This is a very technical report and it is a good read for anyone with a proper background - CBRAM metallization is outlined and a 16-level (4 bits per cell, QLC) PCM cell is demonstrated. But, to the point, it clearly outlines a new bulk switching mechanism for PCM: growing nano-crystals electronically (i.e. - using electrons instead of heat). This newer switching mechanism is well-known as "nano-phase change" in the PCM research community.

This is just phase change on a much smaller scale. They first discovered this phase change mechanism in 1962 so it isn't new but it does provide a technicality that allows Intel and Micron to deny that 3XP is traditional PCM. Regardless, the benefits of nano-PCM are manifold: lower power, faster, more durability and longer retention than the previous "mushroom-cell", filamentary PCM. This is reinforced in a recent Ovonyx patent application (note again that Ovonyx is Micron-owned but this patent has at least one Intel inventor listed):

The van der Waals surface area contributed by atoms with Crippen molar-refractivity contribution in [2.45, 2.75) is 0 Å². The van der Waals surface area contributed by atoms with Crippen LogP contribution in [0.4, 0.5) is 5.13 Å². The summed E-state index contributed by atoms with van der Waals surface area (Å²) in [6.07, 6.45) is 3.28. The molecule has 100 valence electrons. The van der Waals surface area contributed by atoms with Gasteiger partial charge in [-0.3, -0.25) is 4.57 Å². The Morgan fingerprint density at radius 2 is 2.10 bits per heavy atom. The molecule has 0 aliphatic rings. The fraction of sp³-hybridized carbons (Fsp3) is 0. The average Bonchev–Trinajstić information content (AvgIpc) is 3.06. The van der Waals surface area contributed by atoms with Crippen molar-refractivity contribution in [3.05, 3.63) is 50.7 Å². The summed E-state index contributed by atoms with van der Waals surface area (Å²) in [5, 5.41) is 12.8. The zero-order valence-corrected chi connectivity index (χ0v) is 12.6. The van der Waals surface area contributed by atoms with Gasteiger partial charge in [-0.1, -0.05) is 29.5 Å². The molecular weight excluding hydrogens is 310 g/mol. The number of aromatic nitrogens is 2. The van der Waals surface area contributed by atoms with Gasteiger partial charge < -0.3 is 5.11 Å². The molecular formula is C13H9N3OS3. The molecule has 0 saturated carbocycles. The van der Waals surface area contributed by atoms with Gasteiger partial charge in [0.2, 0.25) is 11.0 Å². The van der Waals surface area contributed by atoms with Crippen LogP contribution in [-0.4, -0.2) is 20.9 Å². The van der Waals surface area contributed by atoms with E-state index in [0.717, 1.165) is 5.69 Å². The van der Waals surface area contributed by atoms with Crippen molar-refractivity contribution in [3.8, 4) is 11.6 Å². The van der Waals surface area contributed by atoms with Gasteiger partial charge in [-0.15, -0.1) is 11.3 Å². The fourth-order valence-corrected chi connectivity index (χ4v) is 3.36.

• Also, in some embodiments, a phase change material is used that forms the crystal phase by crystal growth instead of using a nucleation mechanism. IST is one advantageous material in this regard.

As an aside, some Intel inventors submitted a patent application in 2013 (which remains unassigned) describing the challenges that are solved in the Ovonyx patent application cited above. The specimen in their particular example is a cross-point, 20 nanometer, dual-deck PCM. This exactly matches 3XP specifications!

Furthermore, there's also interfacial PCM ("iPCM" or "superlattice-like"), which further improves on all important attributes by reducing "entropic losses". Basically, the phase change material is layered thinly in order to reduce the amount of atomic movement that can take place.

Micron's most recent PCM patent application reveals this design: